The Associated General Contractors of Ohio is a commercial construction trade association governed and directed by building contractors. Established in 1970, it is a full service AGC Chapter chartered by the Associated General Contractors of America, the oldest and largest national commercial construction trade association in the United States.
AGC of Ohio’s structure includes seven self-funded, self-governed organizations located in the major metropolitan construction markets throughout the state. Over the years, AGC of Ohio has become a potent force in the Ohio Statehouse, responsible for hundreds of pieces of legislation and achieving a record of excellence representing the construction industry.
AGC of Ohio’s membership consists of general contractors, as well as quality subcontractors and service providers and suppliers. The association is involved in a wide spectrum of construction-related activities: government affairs, economic development, labor relations (servicing collective bargaining and open shop employers), building code, construction safety, group workers’ compensation, EEO and human resources, education, protecting the integrity of the marketplace, workforce development, and more. Providing a unified voice, AGC pulls contractors—large and small, open shop and union—from all regions of the state together for one common goal: to improve the commercial construction industry. AGC members have the opportunity to “rub shoulders” with the best in the construction industry, opening up new horizons and business opportunities. AGC provides a forum to exchange information, helping members raise the bar and obtain unique perspectives that can be applied to their business.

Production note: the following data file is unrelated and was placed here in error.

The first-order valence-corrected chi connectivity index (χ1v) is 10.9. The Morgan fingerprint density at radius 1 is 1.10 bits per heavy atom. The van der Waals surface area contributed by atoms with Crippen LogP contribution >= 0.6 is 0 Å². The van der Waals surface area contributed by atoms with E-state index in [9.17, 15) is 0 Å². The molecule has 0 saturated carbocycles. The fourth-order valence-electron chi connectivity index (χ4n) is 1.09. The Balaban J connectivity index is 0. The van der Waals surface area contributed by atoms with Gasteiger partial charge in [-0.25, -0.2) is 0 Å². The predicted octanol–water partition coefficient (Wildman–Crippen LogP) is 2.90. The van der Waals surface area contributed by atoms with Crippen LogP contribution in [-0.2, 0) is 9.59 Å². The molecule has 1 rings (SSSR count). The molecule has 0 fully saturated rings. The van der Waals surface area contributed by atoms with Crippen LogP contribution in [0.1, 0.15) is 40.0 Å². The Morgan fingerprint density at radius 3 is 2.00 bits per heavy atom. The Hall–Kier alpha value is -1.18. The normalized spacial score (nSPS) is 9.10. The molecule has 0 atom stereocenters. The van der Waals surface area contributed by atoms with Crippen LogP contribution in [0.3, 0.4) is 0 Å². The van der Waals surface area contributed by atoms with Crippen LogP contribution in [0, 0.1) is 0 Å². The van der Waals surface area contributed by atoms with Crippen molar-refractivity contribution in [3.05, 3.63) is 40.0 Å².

AGC of Ohio membership includes the added value of belonging to AGC of America. Members are encouraged to take advantage of services provided at the state national levels. In addition, we have branched out from our primary purpose of improving labor relations and ensuring our voice is heard politically.
AGC of Ohio has established our successful Education Foundation, which annually awards scholarships to students pursuing degrees in construction. In the interests of our founders, we place safety practices at the forefront of our educational efforts and provide a wealth of information for our members, ranging from regulatory activity, legislation and market information, to EEO and contract documents. And to recognize excellence in commercial building in Ohio, we annually present the Build Ohio awards, to showcase the very best projects of our industry. Established in 1992, our Build Ohio awards program has gained national significance and is a testament to the outstanding work of Ohio’s construction industry.
AGC of Ohio and its members strive to improve the industry by promoting fair practices, working with public and private owners to stimulate construction markets, and providing education and training services undefined all while upholding the core AGC principles of skill, responsibility and integrity.
AGC of Ohio History